Shouldn't we have started out with this? Oh, it's no big deal. You already know how to do all this business. It's just a little review of the general process, so this should all feel like old hat to you.

There are three steps to solving a math problem.

1. **Figure out what the problem is asking.2. Solve the problem.3. Check the answer.**

Simple enough.

Doug went to the grocery store. He bought a bunch of bananas for $1.37 and a jar of peanut butter for $2.99. There was no tax (because he lives in the state of Simplified Math Problemsâ€”it's near North Dakota), and he paid with a ten-dollar bill. How much change will he get?

Let's work through the steps.

1. **Figure out what the problem is asking.**

We want to know how much change Doug will get. In other words, if he starts with $10, spends $1.37, and then spends $2.99, how much will he have left? He wants to know so that he's clear about how much he'll have to blow on scratchers.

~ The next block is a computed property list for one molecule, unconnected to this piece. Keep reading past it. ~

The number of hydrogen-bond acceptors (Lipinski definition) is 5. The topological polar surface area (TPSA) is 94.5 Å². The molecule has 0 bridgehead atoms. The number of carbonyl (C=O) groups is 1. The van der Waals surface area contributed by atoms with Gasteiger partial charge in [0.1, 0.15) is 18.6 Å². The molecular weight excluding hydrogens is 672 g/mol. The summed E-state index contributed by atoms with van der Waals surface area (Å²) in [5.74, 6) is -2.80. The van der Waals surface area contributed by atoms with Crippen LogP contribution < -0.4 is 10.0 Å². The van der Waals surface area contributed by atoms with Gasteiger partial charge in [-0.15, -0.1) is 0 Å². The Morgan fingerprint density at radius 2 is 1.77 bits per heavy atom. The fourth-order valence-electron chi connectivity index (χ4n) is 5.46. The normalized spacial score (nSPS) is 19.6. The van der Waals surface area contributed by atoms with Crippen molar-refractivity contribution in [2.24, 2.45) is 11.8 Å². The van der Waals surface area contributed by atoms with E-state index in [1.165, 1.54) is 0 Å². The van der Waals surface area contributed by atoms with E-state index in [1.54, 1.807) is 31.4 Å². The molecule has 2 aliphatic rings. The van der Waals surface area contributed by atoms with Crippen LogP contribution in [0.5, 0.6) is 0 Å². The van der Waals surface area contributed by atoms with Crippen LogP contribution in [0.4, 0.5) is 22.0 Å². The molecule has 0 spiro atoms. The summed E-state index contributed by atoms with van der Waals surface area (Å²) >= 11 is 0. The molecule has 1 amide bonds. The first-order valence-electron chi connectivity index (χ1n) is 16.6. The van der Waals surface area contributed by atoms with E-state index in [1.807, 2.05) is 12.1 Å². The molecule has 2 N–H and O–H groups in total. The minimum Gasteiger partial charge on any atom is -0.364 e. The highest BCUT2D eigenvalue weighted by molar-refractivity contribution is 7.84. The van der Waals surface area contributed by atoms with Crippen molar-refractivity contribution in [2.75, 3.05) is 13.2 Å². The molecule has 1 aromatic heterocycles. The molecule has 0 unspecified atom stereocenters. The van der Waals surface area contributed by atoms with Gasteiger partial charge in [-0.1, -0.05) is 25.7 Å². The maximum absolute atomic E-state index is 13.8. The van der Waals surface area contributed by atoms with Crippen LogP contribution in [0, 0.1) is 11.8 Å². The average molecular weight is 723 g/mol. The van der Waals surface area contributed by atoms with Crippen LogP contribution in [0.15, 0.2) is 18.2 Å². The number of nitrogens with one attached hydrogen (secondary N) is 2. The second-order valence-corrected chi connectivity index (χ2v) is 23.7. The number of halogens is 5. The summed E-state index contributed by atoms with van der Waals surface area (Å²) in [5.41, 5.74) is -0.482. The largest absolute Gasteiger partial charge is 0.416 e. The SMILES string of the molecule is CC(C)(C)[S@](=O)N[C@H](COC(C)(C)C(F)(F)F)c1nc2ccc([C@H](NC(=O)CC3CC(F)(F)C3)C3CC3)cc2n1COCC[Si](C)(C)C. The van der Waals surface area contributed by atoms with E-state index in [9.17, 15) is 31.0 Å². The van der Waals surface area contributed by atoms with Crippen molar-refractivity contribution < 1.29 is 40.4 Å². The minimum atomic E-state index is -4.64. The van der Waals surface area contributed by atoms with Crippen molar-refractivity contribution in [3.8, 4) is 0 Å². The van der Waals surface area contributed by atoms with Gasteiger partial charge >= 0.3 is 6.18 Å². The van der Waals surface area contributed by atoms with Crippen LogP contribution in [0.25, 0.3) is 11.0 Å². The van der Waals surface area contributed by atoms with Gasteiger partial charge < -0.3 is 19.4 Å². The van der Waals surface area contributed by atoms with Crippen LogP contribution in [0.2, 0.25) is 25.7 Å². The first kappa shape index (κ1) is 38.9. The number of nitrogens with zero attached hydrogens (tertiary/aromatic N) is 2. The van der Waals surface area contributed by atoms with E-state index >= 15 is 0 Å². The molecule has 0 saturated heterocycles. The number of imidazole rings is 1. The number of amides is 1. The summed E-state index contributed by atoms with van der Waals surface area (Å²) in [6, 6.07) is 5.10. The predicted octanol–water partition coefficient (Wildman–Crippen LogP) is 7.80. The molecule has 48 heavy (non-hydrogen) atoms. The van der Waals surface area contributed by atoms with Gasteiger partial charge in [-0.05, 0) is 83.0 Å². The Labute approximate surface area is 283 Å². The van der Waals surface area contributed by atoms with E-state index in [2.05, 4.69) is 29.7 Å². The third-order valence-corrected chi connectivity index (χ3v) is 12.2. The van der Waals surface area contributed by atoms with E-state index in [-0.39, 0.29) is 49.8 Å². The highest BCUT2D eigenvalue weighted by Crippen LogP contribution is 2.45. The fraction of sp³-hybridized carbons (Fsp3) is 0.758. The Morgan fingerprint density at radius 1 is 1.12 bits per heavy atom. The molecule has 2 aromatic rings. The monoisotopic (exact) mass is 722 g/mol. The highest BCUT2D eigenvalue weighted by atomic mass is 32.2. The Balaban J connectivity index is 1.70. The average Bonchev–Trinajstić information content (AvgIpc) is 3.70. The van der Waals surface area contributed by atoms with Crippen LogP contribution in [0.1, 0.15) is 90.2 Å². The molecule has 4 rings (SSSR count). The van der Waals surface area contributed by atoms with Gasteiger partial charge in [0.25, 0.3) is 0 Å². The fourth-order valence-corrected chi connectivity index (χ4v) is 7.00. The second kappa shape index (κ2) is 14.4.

2. **Solve the problem.**

There are two ways to write this word problem as an arithmetic problem. We can write:

$10 - ($1.37 + $2.99)

or:

$10 - $1.37 - $2.99.

Either way, Doug gets $5.64 in change. That'll get him five $1 scratchers, and he'll still have a bit left for laundry money. You go, Doug.

3. **Check the answer.**

We can check to see if the answer is reasonable or in the right ballpark by estimating. $1.37 is about $1.40, and $2.99 is about $3, so our answer should be about $10 - $4.40 = $5.60. $5.64 is indeed close to $5.60, which means our answer is probably right on the money.

We can also check to see that our answer is absolutely, perfectly correct by working backwards. In this case, the cost of the bananas plus the cost of the peanut butter plus the change should add up to $10.00. So $1.37 + $2.99 + $5.64 should equal $10.00, which it does. Weird. We just totally got a taste for banana peanut butter sandwiches. Wonder where *that* came from

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